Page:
ody.20 ULYSSES slept in the cloister upon an undressed Bullock s hide, on the top of which he threw several skins of the Sheep the suitors had eaten, and Eurynome threw a cloak over him after he had laid himself down. There, then, Ulysses lay wakefully brooding upon the way in which he should kill the suitors; and by and by, the Women who had been in the habit of misconducting themselves with them, left the house giggling and laughing with one another. This made Ulysses very angry, and he doubted whether to get up and kill every single one of them then and there, or to let them sleep one more and last time with the suitors. His heart growled within him, and as a bitch with puppies growls and shows her teeth when she sees a stranger, so did his heart growl with anger at the evil deeds that were being done: but he beat his breast and said, Heart", be still, you had worse than this to bear on the day when the terrible Cyclops ate your brave companions; yet you bore it in silence till your cunning got you safe out of the cave, though you made sure of being killed."
ody.20 "For shame," replied Minerva, "why, any one else would trust a worse ally than myself, even though that ally were only a mortal and less wise than I am. Am I not a Goddess, and have I not protected you throughout in all your troubles? I tell you plainly that even though there were Fifty bands of men surrounding us and eager to kill us, you should take all their Sheep and Cattle, and drive them away with you. But go to sleep; it is a very bad thing to lie awake all night, and you shall be out of your troubles before long."
ody.20 The others assented, so they went inside and laid their cloaks on the benches and seats. They sacrificed the Sheep, Goats, Pigs, and the heifer, and when the inward meats were cooked they served them round. They mixed the wine in the mixing bowls, and the swineherd gave every man his cup, while Philoetius handed round the bread in the breadbaskets, and Melanthius poured them out their wine. Then they laid their hands upon the good things that were before them.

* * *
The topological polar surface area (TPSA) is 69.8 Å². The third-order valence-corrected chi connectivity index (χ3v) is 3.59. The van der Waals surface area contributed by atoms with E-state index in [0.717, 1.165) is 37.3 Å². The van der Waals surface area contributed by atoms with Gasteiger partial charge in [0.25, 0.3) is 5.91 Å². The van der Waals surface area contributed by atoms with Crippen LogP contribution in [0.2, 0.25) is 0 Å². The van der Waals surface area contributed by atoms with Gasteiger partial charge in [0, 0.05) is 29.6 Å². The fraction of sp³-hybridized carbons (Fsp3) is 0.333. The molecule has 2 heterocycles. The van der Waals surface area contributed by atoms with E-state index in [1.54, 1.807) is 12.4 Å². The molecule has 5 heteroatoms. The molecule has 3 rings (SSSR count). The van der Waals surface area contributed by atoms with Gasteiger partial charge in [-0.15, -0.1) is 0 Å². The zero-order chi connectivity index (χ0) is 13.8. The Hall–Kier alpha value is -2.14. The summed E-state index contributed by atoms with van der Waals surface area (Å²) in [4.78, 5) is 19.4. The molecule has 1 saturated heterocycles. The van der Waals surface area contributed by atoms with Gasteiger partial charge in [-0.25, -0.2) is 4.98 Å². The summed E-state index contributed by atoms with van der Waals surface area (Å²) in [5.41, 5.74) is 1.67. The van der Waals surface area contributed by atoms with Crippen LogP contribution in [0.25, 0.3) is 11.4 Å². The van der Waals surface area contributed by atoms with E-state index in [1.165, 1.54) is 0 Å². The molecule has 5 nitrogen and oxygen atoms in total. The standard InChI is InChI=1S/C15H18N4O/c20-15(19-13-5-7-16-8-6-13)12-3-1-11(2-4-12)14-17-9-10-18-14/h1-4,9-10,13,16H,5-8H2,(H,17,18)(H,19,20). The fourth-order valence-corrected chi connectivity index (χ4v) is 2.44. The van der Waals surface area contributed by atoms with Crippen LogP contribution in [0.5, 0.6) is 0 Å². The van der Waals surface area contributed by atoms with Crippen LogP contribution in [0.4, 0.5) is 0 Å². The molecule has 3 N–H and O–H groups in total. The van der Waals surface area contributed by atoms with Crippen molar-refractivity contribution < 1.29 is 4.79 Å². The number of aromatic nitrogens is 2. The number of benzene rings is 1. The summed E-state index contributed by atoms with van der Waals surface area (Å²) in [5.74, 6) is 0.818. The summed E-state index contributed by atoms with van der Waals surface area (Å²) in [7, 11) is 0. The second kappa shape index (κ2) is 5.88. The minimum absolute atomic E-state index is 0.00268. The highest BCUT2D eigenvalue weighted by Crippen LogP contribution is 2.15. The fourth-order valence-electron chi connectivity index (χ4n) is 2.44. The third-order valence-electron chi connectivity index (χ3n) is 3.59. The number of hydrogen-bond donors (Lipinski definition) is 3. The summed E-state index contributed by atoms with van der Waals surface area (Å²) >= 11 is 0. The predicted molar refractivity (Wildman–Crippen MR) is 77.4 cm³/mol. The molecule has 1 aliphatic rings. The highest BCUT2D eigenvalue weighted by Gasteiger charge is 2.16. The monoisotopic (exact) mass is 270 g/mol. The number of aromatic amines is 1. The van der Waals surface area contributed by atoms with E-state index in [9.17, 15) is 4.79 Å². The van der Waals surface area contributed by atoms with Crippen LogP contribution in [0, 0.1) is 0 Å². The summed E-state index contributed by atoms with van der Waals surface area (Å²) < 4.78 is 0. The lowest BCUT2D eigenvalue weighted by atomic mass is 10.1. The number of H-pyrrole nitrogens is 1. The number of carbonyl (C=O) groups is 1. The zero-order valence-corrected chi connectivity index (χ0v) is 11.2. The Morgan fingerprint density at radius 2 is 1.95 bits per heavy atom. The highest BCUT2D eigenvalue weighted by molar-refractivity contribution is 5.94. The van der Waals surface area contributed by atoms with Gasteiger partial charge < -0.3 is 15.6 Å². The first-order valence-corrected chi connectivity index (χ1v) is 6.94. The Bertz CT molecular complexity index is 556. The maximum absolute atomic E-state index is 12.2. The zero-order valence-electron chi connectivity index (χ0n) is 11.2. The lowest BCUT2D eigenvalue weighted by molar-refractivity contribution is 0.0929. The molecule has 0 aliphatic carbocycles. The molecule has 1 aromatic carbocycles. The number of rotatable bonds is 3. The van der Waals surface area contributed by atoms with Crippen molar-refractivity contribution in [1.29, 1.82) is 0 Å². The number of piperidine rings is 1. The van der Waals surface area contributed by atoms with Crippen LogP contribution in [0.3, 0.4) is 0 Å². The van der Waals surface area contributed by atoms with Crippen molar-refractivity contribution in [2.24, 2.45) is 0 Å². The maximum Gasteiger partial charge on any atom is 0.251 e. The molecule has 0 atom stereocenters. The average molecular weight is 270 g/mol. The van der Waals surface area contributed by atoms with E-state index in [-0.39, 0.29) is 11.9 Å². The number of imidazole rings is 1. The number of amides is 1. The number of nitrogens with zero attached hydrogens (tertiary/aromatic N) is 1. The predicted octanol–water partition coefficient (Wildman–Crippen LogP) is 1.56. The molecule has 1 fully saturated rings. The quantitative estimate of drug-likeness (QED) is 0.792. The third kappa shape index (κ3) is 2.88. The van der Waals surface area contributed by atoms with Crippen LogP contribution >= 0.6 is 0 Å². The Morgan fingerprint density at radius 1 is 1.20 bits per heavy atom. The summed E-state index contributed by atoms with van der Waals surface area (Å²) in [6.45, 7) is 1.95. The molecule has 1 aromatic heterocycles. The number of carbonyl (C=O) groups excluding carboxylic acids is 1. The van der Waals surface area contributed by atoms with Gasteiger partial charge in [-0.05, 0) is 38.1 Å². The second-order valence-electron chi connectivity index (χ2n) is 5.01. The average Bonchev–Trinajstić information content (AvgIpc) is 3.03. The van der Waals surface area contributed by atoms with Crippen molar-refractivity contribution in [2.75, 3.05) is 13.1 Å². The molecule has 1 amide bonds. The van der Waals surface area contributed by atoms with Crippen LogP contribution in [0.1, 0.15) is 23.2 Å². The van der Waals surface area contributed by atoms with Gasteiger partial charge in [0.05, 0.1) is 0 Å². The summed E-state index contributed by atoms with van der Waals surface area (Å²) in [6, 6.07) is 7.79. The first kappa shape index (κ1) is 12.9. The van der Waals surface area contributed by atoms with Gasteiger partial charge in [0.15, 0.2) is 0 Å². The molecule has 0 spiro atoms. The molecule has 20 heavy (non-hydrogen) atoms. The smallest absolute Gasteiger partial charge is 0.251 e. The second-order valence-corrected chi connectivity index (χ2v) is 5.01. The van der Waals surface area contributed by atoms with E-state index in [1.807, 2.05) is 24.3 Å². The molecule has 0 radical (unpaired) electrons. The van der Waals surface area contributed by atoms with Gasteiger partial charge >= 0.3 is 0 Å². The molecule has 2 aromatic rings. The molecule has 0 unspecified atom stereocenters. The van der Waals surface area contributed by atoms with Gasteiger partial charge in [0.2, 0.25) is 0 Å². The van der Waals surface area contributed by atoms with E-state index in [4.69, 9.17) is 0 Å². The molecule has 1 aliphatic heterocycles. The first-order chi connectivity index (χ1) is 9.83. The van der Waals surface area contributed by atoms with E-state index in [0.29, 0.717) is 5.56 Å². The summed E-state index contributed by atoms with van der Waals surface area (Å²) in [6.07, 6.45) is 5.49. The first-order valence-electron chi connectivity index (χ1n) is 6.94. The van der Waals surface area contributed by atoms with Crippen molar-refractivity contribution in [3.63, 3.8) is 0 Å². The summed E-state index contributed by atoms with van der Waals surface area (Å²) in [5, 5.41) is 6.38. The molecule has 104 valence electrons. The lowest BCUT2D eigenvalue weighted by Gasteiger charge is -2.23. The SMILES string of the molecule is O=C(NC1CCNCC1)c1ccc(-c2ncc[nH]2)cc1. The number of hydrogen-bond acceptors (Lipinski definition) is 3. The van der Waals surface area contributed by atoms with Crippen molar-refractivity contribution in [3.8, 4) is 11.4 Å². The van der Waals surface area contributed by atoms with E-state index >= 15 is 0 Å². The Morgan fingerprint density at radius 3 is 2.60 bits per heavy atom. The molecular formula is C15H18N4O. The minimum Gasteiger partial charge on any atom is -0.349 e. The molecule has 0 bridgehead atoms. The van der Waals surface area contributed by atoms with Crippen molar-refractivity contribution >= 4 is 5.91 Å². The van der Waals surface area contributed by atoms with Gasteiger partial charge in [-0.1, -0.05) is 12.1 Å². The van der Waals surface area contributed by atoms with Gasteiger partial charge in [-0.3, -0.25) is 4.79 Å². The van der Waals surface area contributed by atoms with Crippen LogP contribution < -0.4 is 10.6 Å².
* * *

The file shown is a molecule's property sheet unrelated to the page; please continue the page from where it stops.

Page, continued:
ody.20 As he spoke he picked up a heifer s foot from the meat basket in which it lay, and threw it at Ulysses, but Ulysses turned his head a little aside, and avoided it, smiling grimly Sardinian fashion as he did so, and it hit the wall, not him. On this Telemachus spoke fiercely to Ctesippus, "It is a good thing for you," said he, "that the stranger turned his head so that you missed him. If you had hit him I should have run you through with my spear, and your father would have had to see about getting you buried rather than married in this house. So let me have no more unseemly behaviour from any of you, for I am grown up now to the knowledge of good and evil and understand what is going on, instead of being the child that I have been heretofore. I have long seen you killing my Sheep and making free with my corn and wine: I have put up with this, for one man is no match for many, but do me no further violence. Still, if you wish to kill me, kill me; I would far rather die than see such disgraceful scenes day after day guests insulted, and men dragging the Women servants about the house in an unseemly way."